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Monday, October 11, 2010

Wisconsin's green economy offers 15,100 jobs

From a report published by the Wisconsin Sustainable Business Council, The Green Tier Porgram at the Wisconsin Department of Natural Resources, and the Wisconsin School of Business:

By 2007, 68,203 businesses in the United States had generated more than 770,000 jobs in the green economy (Pew Charitable Trust, 2009). Every state has a piece of America’s green economy. The leading states include Oregon, Maine,California, Colorado, Massachusetts and Minnesota. Wisconsin is not currently among the leading states:

SOURCE: PEW Charitable Trusts, 2009, based on the National Establishment Time Series 2007 Database; analysis by Pew Center on the Statesand Collaborative Economics

Green job growth in Wisconsin through the 2001 recession (where WI lost 100,000 manufacturing jobs that were never recovered) was anemic. Wisconsin has lost an additional 70,000 manufacturing jobs (through July, 2010) because of the recession of 2008 (Center on Wisconsin Strategy, 2010).

While Wisconsin ranks either first or second in the nation in manufacturing jobs per capita, there is still a great deal of idle capacity in Wisconsin.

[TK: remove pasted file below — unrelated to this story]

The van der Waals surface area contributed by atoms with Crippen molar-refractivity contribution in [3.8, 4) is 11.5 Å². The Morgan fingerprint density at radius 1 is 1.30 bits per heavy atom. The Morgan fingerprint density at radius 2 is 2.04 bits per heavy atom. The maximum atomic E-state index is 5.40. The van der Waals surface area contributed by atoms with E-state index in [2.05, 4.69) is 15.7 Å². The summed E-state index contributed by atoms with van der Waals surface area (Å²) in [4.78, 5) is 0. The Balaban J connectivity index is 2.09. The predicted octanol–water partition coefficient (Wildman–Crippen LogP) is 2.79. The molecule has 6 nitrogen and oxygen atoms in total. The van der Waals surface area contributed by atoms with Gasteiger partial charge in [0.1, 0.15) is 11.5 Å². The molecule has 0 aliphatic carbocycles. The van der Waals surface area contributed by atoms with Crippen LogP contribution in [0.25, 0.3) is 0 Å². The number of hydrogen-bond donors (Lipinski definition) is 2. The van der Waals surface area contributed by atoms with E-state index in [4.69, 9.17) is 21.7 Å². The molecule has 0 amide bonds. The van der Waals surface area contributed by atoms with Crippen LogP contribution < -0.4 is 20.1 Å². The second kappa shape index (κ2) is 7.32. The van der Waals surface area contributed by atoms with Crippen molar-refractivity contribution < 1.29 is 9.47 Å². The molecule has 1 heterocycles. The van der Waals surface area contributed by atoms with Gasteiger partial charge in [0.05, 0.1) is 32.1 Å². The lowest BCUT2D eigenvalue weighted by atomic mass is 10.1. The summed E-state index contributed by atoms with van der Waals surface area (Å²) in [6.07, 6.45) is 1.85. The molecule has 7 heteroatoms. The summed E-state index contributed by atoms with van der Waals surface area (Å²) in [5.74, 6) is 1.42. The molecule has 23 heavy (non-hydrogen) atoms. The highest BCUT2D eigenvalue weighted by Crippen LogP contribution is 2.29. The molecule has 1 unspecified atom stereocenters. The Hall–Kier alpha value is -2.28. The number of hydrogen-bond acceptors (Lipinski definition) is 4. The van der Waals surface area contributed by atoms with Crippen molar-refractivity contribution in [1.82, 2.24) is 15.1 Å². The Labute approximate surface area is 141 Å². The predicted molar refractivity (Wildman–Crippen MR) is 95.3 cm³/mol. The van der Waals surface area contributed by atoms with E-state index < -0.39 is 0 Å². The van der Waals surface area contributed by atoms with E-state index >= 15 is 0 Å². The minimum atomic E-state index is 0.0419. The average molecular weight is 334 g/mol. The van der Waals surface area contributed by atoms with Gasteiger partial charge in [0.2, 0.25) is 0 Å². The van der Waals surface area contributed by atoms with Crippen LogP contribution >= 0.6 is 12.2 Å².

In 2007, jobs associated with the green economy accounted for 0.49 percent of all jobs nationally. WI was slightly below the national average with 3,150,000 total jobs and 0.48 percent of them being green.

A closer look at the data reveals that Wisconsin ranks as a top ten state in energy efficiency jobs. Energy efficiency is one of the five types of green jobs identified in the Pew report. Wisconisn ranked sixth in energy efficiency with 2,801 jobs. Midwestern states generally did well in all sectors, with Minnesota, Michigan, and Illinois appearing among the top 10 states in multiple sectors.

In 2007, jobs associated with the green economy accounted for 0.49 percent of all jobs nationally. WI was slightly below the national average with 3,150,000 total jobs and 0.48 percent of them being green.

A closer look at the data reveals that Wisconsin ranks as a 2,801 jobs. Midwestern states generally did well in all sectors, with Minnesota, Michigan, and Illinois appearing amongthe top 10 states in multiple sectors.

The report concludes:

The United States, and Wisconsin, will be focused on job creation over the next five to ten years. Creating green jobs has to be a part of the future if we hope to maintain our roleas a manufacturing state. Green jobs will gravitate towards states that are the most attractive, or to states that actively increase their attractiveness relative to competing states. The states that actively recruit green businesses will prosper in the longer run.

Wisconsin has a long history of manufacturing strength, and we are increasingly attracting manufacturing companies that are creating green jobs. But we can do more. We have only to look at our neighboring states of Iowa or Minnesota to see the benefit of establsihing Wisconsin as a hotbed of green expertise.

New green businesses can create jobs, generate revenues, and help Wisconsin re-emerge as a bell-weather state in the heartland of America.

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